Painting Pine - Part 1
Welcome to my first ever blog. Yikes!
I thought I'd share with you all the journey, from start to finish, on upcycling a pine chest of drawers.
The piece I chose was the perfect size for a particular project I have in mind. When sourcing it, I could see that it was in good condition and made of solid pine. Although pine is not an expensive or 'high end' wood, like oak or walnut, it is strong and sturdy and perfect for upcycling with chalk paint. No MDF or chipboard found here - even on the back panel.
So, my first job was the grotty one. I needed to give this baby a good old clean. I took it outside on a lovely, mild October day and started with Methylated Spirits (sugar soap is an alternative option). This gets rid of any grease and dirt present on the wood. Then I proceeded to scuff sand the areas where I plan to paint. Although this is not essential with chalk paint, I prefer to do this anyway for piece of mind. I also decided that I'm NOT going to paint the top of the drawers, so I used my electric sander to remove the varnish down to the natural grain. This is definitely a job for a well-ventilated area - for me you can't beat the outside on this one (also wearing a nose and mouth guard). It's very messy and dusty work, even if your sander has a sawdust collector. Pine is a very grainy and, often, knotty wood, but it is really lovely when you get rid of that orangey varnish, as you can see here. Another quick clean with White Spirit this time to remove the sawdust and we're almost ready.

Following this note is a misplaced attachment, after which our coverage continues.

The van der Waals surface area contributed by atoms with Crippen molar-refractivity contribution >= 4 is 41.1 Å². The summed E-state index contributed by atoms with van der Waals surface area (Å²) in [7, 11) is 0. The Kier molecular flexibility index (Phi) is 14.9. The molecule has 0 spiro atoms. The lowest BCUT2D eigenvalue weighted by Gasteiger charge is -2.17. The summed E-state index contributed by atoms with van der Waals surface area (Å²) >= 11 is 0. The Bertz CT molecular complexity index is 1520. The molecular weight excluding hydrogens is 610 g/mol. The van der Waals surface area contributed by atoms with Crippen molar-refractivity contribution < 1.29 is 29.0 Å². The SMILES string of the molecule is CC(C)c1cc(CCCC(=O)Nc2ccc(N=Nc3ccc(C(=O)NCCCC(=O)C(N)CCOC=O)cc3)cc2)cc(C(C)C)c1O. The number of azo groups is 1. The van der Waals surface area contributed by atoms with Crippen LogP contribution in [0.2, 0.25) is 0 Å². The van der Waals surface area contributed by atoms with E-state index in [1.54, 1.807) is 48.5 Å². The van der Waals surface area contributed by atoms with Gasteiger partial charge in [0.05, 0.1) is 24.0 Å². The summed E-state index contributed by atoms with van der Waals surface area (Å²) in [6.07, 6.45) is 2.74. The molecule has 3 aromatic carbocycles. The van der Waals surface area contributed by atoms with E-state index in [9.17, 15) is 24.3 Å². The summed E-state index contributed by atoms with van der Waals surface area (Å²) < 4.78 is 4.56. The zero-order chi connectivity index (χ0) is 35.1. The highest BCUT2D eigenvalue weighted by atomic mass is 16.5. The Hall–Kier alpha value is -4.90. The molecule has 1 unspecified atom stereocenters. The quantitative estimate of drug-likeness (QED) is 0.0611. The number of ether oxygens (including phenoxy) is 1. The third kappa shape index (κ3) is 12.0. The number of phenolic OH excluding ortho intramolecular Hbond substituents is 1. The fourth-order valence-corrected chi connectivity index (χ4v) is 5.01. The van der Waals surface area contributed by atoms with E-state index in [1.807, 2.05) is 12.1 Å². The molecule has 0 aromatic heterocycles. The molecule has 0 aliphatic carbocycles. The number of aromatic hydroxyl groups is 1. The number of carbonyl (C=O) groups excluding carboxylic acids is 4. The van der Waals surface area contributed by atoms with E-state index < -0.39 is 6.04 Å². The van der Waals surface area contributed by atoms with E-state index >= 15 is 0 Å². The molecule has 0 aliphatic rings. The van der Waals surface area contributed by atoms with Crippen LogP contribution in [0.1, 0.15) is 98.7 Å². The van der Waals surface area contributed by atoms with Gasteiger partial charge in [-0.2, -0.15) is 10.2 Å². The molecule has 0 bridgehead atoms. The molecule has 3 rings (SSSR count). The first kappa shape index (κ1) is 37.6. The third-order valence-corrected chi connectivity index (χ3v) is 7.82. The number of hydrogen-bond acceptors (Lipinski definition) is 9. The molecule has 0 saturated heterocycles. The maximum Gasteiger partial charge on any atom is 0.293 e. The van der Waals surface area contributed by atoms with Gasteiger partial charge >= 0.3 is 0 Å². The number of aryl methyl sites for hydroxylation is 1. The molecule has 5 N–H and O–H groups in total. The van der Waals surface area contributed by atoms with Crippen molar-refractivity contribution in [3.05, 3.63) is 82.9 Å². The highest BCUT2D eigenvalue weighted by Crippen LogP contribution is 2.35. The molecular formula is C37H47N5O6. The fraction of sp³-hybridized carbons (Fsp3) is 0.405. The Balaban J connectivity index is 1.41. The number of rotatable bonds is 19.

Not long afterwards, a quick run inside with the furniture was required, because our lovely, sunny dry spell was coming to an end.
Before the painting could begin I needed to seal the knots in the wood. This piece is rather knotty and these have an annoying way of bleeding through paint - regardless of it being water-based or oil-based. Often the bleed can take several years to appear. I didn't need to seal the entire item, so I just sealed the individual knots using a stain blocking primer. My go to on this job is always Zinsser BIN - a shellac based primer. When using this product I always use my cheap brushes and they can be cleaned with Methylated Spirits and reused. I would never use my good brushes on this or any other primer.
Now the grotty work is done and the real transformation can begin.
I will be back again in a few days time, to explain the last and more fun section of this project. I hope you have enjoyed my first blog and it has given you an insight into what is involved in upcycling furniture. If you have any questions or would like to leave a comment, please do so below. Bye for now. Bev :-)
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